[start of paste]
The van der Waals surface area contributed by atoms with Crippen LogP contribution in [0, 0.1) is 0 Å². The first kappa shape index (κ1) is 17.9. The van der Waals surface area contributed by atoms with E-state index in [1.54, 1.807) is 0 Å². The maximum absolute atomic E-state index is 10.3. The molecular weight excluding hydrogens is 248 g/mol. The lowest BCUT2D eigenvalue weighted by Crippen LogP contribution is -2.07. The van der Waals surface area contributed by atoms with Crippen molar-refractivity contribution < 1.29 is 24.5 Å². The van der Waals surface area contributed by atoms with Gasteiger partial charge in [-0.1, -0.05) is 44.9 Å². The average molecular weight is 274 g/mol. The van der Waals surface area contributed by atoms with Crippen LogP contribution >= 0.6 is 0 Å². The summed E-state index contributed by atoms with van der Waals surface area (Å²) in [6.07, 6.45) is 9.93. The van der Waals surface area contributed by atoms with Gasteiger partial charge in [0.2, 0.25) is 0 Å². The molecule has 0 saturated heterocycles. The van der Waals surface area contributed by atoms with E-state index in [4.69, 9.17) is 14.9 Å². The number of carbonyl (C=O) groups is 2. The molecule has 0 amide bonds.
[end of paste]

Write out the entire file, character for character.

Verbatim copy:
The van der Waals surface area contributed by atoms with Crippen LogP contribution in [0, 0.1) is 0 Å². The first kappa shape index (κ1) is 17.9. The van der Waals surface area contributed by atoms with E-state index in [1.54, 1.807) is 0 Å². The maximum absolute atomic E-state index is 10.3. The molecular weight excluding hydrogens is 248 g/mol. The lowest BCUT2D eigenvalue weighted by Crippen LogP contribution is -2.07. The van der Waals surface area contributed by atoms with Crippen molar-refractivity contribution < 1.29 is 24.5 Å². The van der Waals surface area contributed by atoms with Gasteiger partial charge in [-0.1, -0.05) is 44.9 Å². The average molecular weight is 274 g/mol. The van der Waals surface area contributed by atoms with Crippen LogP contribution >= 0.6 is 0 Å². The summed E-state index contributed by atoms with van der Waals surface area (Å²) in [6.07, 6.45) is 9.93. The van der Waals surface area contributed by atoms with Gasteiger partial charge in [0.2, 0.25) is 0 Å². The molecule has 0 saturated heterocycles. The van der Waals surface area contributed by atoms with E-state index in [4.69, 9.17) is 14.9 Å². The number of carbonyl (C=O) groups is 2. The molecule has 0 amide bonds.